In America, most fifth grade students are introduced to literature through reading classic novels, with one of them being The Scarlet Letter. The basic plot of the novel is of a woman who gives birth to a child through an adulterous relationship. She wears a scarlet cloth on her gown in the shape of an uppercase letter A, standing for adultery. In this way, she is publicly ridiculed for her unchaste act. This was quite customary during the Puritan period, as adultery was never taken lightly, for it even led to punishment by death for some. The Vedas also have a very strict definition of adultery. Up until recent times, if an unmarried woman spent a night at another man’s house, she was considered unfit for marriage. In the past, the concept of boyfriend/girlfriend didn’t exist, and if a man did have a female lover who wasn’t his wife, that woman would be considered a prostitute.

The Scarlet Letter Adultery is never looked upon favorably in any religion. The Ten Commandments list adultery as one of the prohibited acts for man. The reasoning for this is pretty straightforward. Truthfulness and honesty are considered virtues. If someone is honest towards us, we know that we can trust them. Trust and fidelity form the basis of contracts and agreements, which allow for economies to function smoothly. Trust brings security, which leads to peace of mind, which leads to happiness. Marriages and friendships are relationships where trust is of utmost importance. If you can’t trust your friends, then who can you trust? The same principle holds true with our spouse. The husband or wife is our most intimate friend, someone we spend our nights with, the person we wake up next to in the morning. If we can’t trust them, then we might as well be sleeping with an enemy. People that trust each other and honor that trust at all times, they will have unbreakable bonds, whereas others will not.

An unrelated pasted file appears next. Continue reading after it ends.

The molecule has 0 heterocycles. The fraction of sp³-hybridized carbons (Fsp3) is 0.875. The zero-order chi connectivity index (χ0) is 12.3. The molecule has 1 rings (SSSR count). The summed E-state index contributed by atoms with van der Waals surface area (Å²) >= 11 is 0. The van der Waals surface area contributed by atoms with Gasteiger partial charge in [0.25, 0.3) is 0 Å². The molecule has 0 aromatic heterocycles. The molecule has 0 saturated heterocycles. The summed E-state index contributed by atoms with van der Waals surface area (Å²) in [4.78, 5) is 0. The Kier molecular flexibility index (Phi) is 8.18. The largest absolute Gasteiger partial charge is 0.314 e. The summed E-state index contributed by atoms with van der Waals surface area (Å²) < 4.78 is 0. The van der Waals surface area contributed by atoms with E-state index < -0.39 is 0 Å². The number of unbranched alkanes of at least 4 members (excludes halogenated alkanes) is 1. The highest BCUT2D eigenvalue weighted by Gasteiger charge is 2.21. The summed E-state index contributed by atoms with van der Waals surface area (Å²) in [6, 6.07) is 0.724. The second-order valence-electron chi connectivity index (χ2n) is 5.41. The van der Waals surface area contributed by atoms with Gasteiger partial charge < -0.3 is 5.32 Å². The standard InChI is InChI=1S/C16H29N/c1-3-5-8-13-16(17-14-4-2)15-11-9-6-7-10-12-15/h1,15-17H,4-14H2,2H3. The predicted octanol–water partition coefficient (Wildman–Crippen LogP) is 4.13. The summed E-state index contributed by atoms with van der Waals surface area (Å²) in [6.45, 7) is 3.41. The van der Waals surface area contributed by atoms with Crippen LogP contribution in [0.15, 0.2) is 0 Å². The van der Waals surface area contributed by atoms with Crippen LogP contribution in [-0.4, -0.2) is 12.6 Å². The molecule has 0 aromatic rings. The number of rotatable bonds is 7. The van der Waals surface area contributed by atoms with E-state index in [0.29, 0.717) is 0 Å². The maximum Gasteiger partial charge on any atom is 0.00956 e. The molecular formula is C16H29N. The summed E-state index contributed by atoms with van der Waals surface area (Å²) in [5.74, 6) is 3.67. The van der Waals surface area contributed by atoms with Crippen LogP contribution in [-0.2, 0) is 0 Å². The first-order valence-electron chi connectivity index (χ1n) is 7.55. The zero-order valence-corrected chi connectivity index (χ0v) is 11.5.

When Lord Rama, the incarnation of God in the Treta Yuga, came to earth as the son of the pious king Dashratha, He was married to a beautiful and virtuous princess named Sita. An incarnation of Goddess Lakshmi, Sita Devi was completely devoted in thoughts, words, and deeds to Rama. Twelve years into a marriage which they were enjoying very much, the Lord was ordered to leave the kingdom of Ayodhya and live as a recluse wandering the forest for fourteen years. Sita Devi insisted on accompanying Him, and right before leaving, Rama’s mother Kausalya gave Sita some words of advice. The above referenced statement was a portion of her words of wisdom directed at her daughter-in-law.

The husband, Lord Rama, had hit upon hard times, so Kausalya wanted to remind Sita to stand by Him now more than ever before. Her basic point was that the chastity of a woman isn’t only determined by faithfulness relating to acts of physical love, but also by faithfulness of mind and spirit. As the saying goes, “A friend in need is a friend indeed”, the wife is the better half of the husband. In times of adversity, the husband relies on the support of the wife to get through the rough patches. For this reason, the shastras, or scriptures, declare that a wife should always support her husband no matter what, and by acting in this manner, she becomes free from all sins. Sins can be negated in one of two ways. If one acts according to one’s dharma, or duty, then all sins are nullified. The other way is to devote all of one’s activities towards pleasing God.

Lord Rama was God Himself, so by supporting her husband, Sita was transcending sin in both of the above mentioned ways. God is our original friend, someone with whom we’ve had an eternal relationship. We have come to forget about this relationship due to our contact with material nature. Becoming embodied in this world, we are forced to live by the governing qualities of goodness, passion, and ignorance. Instead of faithfully serving our Supreme Master, we have become accustomed to serving our senses, which are always pulling us in every which direction. This sort of behavior is the very definition of infidelity. God is by definition our master, and we are born to be His servants. Those honoring this relationship will bask in spiritual bliss for all of eternity, whereas others will be forced to repeat the cycle of birth and death.